Second time's the charm for Gateway public art
Susan Zoccola paused to ponder her answer when asked about the controversy surrounding the public art project she designed in 2015.
“It’s part of the process, and although it doesn’t happen very often, it is what it is,” Zoccola said during a phone interview more than a year after the City Council approved her design following vocal public opposition to both the selection process and her previous design attempt.
“In a way, I’m glad it happened — it pushed me to design the second idea, which I think is much better presenting Ashland,” Zoccola said.
A sculptor of more than 30 years, Zoccola, of Seattle, said she started designing public art 20 years ago.
Her works are scattered across the Pacific Northwest — in Seattle's international airport, in a middle school hall, on the streets of Everett, Washington. Coming this January, it’s Ashland’s turn.
The $100,000, 22-foot-tall sculpture resembles a basket with interconnected spirals made of metal tubes. It will be installed at the Gateway Island as soon as mid-January, said Ann Seltzer, the city’s management analyst. The city will start working on landscaping and lighting in early spring.
Locating at the entrance of the downtown on Siskiyou Boulevard between the city’s library and Fire & Rescue Station No. 1, the Gateway Island has long been deemed as a prime location for a public art project.
The city started the process in 2007 with a Public Art Master Plan — the same year the council voted to start dedicating 3 percent of the city's transient occupancy tax to public arts. With the tax at 9 percent, public art’s share is about one-quarter of 1 percent of a visitor’s total lodging bill.
Zoccola applied following a national call in 2015 for entries for a city of Ashland contemporary art project. She became one of the three finalists in September 2015 with her first design, “Gather.”
Zoccola said she had never been to Ashland before working on the project. During her first visit, she said, she found the city “warm and welcoming” with “a high bar” in public arts.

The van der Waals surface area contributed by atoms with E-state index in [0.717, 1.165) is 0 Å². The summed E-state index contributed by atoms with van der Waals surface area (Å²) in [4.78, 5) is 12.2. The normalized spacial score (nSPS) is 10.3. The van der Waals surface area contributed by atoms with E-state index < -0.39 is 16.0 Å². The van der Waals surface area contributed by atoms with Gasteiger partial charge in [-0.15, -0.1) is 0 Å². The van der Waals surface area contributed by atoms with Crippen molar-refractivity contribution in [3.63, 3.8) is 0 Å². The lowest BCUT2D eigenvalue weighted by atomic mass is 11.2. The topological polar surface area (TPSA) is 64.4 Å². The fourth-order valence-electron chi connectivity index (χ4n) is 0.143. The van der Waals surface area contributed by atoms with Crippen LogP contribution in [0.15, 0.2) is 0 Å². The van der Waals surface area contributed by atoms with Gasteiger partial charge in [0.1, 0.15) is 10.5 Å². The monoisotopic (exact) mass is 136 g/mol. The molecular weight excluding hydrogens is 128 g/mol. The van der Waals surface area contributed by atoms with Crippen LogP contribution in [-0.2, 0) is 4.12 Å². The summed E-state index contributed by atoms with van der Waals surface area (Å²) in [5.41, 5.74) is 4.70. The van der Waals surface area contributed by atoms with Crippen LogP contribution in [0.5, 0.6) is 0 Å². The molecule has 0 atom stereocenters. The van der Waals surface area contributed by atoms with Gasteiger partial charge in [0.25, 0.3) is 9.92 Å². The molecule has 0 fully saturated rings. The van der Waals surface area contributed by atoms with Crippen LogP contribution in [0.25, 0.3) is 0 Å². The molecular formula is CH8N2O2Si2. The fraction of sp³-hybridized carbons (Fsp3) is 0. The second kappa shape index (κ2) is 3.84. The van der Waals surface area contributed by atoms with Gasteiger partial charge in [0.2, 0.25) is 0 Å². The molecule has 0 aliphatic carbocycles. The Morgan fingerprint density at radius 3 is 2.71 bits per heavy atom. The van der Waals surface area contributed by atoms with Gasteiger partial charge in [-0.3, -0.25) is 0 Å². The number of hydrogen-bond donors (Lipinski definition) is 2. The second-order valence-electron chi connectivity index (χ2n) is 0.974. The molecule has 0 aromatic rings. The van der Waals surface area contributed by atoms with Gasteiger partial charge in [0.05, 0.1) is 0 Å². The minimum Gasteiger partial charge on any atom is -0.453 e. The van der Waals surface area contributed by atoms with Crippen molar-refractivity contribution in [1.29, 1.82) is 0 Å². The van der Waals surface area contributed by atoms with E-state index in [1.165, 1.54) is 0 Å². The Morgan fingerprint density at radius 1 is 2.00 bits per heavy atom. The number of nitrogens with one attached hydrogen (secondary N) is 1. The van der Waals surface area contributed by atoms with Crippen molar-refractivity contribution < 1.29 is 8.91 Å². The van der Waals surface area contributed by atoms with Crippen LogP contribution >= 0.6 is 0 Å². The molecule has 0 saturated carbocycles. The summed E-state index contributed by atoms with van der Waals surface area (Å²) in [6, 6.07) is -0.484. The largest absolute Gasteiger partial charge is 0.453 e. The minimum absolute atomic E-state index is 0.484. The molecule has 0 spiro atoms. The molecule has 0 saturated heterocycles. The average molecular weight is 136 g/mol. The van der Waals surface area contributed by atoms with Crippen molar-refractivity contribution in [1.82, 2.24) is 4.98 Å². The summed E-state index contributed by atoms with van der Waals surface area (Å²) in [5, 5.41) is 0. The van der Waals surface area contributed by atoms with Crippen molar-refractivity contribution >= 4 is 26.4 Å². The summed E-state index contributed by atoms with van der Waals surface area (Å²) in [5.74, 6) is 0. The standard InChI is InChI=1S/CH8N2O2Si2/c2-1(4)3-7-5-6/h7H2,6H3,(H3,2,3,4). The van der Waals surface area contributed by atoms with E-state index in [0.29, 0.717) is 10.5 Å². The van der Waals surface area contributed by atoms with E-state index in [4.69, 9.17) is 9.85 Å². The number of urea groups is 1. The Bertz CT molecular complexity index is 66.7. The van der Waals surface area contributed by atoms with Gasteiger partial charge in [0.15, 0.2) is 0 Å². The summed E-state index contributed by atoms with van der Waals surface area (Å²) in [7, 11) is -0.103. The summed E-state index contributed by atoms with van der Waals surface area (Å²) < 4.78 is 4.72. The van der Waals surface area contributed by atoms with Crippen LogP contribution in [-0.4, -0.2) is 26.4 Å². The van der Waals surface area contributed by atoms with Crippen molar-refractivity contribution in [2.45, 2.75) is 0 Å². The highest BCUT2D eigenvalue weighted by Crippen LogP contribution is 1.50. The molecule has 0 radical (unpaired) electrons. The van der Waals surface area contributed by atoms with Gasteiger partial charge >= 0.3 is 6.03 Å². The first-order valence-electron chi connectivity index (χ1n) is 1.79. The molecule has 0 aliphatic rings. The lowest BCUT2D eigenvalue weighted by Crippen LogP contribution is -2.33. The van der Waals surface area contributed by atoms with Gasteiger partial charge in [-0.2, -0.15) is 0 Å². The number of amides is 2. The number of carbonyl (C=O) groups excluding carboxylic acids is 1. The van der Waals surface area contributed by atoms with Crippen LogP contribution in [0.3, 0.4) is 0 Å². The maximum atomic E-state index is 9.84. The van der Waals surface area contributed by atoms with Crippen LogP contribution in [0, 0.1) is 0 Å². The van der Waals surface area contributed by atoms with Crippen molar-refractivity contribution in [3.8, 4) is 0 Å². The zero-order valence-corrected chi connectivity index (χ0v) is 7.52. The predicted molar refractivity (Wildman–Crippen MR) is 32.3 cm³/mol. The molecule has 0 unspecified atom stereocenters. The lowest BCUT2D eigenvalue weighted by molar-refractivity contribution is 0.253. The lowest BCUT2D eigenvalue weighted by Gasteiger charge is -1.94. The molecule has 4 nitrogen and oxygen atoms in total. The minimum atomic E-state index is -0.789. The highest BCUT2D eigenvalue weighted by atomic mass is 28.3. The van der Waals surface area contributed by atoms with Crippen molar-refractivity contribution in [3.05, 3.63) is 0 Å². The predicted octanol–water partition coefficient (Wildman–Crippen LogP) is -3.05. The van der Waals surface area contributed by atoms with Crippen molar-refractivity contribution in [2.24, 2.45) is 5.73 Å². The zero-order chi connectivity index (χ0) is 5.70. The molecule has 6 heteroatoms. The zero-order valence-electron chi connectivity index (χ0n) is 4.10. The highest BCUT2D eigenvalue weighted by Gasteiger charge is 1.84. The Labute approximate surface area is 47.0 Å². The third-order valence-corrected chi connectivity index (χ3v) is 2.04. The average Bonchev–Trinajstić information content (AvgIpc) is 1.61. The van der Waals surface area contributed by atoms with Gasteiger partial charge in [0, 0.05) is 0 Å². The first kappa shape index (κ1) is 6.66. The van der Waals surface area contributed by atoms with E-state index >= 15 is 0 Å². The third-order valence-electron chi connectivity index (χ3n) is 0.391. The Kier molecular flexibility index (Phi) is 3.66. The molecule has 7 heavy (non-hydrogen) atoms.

“It’s a beautiful place with Lithia Park and the nature surrounding it,” she said. “I knew I wanted my piece to contribute to that texture — to reference the nature and to enhance it.”
The three finalists presented their design to the seven-member panel, with roughly 60 Ashland residents in attendance. “Gather” was chosen at the end — that was when the opposition started pouring in.
It was all over social media — comments after comments berating the city’s decision. Residents flooded city meetings to testify against the search process, the contemporary art project and the design itself.
Zoccola was tasked with creating another design, which later became “Threshold,” but the opposition didn’t stop.
The City Council finally approved her second design in June 2016, with Councilor Stefani Seffinger saying the design “really captures Ashland.” The council voted 5-1, with then-Councilor Carol Voisin casting the lone vote in opposition.
“It has been a long process,” Seltzer said. “Right now we don’t have any concerns going forward — we are just eager to see it being installed.”
The project will be pieced together in Utah and delivered to Ashland in January. The city is currently working on the footing for the project, Seltzer said.
“What I discovered is that there were only a few people who were very, very vocal,” Zoccola said. “But I got so many supportive people backing me and that pushed me to design ‘Threshold.'”
— Reach Ashland Daily Tidings reporter Tran Nguyen at 541-776-4485 or email@example.com. Follow her on twitter @nguyenntrann.